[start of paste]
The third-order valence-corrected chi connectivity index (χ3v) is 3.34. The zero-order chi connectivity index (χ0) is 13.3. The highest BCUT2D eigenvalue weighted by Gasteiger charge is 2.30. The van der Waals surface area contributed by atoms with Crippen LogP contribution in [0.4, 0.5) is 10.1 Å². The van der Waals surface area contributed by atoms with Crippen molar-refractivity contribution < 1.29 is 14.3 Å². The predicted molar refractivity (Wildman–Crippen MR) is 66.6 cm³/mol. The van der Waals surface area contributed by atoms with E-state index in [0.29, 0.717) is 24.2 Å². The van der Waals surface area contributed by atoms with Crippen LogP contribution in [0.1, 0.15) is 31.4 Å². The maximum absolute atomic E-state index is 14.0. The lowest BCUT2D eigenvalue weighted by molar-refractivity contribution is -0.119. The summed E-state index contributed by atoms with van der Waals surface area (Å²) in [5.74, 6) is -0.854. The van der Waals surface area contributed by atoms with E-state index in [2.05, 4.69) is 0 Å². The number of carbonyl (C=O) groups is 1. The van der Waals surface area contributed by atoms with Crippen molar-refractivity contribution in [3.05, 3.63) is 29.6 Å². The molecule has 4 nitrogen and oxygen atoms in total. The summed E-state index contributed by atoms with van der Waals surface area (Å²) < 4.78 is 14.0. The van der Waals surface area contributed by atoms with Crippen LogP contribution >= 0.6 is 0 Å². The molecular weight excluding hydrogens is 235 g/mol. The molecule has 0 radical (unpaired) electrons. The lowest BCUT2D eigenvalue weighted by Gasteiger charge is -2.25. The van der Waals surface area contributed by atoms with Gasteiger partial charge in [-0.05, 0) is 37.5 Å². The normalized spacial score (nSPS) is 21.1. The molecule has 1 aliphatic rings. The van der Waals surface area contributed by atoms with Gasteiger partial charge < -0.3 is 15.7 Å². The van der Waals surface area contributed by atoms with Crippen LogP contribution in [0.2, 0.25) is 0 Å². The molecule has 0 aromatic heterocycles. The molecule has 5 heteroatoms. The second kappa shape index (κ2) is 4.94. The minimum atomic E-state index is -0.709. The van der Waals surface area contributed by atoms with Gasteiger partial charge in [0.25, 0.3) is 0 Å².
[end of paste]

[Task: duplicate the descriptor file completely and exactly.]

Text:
The third-order valence-corrected chi connectivity index (χ3v) is 3.34. The zero-order chi connectivity index (χ0) is 13.3. The highest BCUT2D eigenvalue weighted by Gasteiger charge is 2.30. The van der Waals surface area contributed by atoms with Crippen LogP contribution in [0.4, 0.5) is 10.1 Å². The van der Waals surface area contributed by atoms with Crippen molar-refractivity contribution < 1.29 is 14.3 Å². The predicted molar refractivity (Wildman–Crippen MR) is 66.6 cm³/mol. The van der Waals surface area contributed by atoms with E-state index in [0.29, 0.717) is 24.2 Å². The van der Waals surface area contributed by atoms with Crippen LogP contribution in [0.1, 0.15) is 31.4 Å². The maximum absolute atomic E-state index is 14.0. The lowest BCUT2D eigenvalue weighted by molar-refractivity contribution is -0.119. The summed E-state index contributed by atoms with van der Waals surface area (Å²) in [5.74, 6) is -0.854. The van der Waals surface area contributed by atoms with E-state index in [2.05, 4.69) is 0 Å². The number of carbonyl (C=O) groups is 1. The van der Waals surface area contributed by atoms with Crippen molar-refractivity contribution in [3.05, 3.63) is 29.6 Å². The molecule has 4 nitrogen and oxygen atoms in total. The summed E-state index contributed by atoms with van der Waals surface area (Å²) < 4.78 is 14.0. The van der Waals surface area contributed by atoms with Crippen LogP contribution >= 0.6 is 0 Å². The molecular weight excluding hydrogens is 235 g/mol. The molecule has 0 radical (unpaired) electrons. The lowest BCUT2D eigenvalue weighted by Gasteiger charge is -2.25. The van der Waals surface area contributed by atoms with Gasteiger partial charge in [-0.05, 0) is 37.5 Å². The normalized spacial score (nSPS) is 21.1. The molecule has 1 aliphatic rings. The van der Waals surface area contributed by atoms with Gasteiger partial charge < -0.3 is 15.7 Å². The van der Waals surface area contributed by atoms with Crippen LogP contribution in [0.2, 0.25) is 0 Å². The molecule has 0 aromatic heterocycles. The molecule has 5 heteroatoms. The second kappa shape index (κ2) is 4.94. The minimum atomic E-state index is -0.709. The van der Waals surface area contributed by atoms with Gasteiger partial charge in [0.25, 0.3) is 0 Å².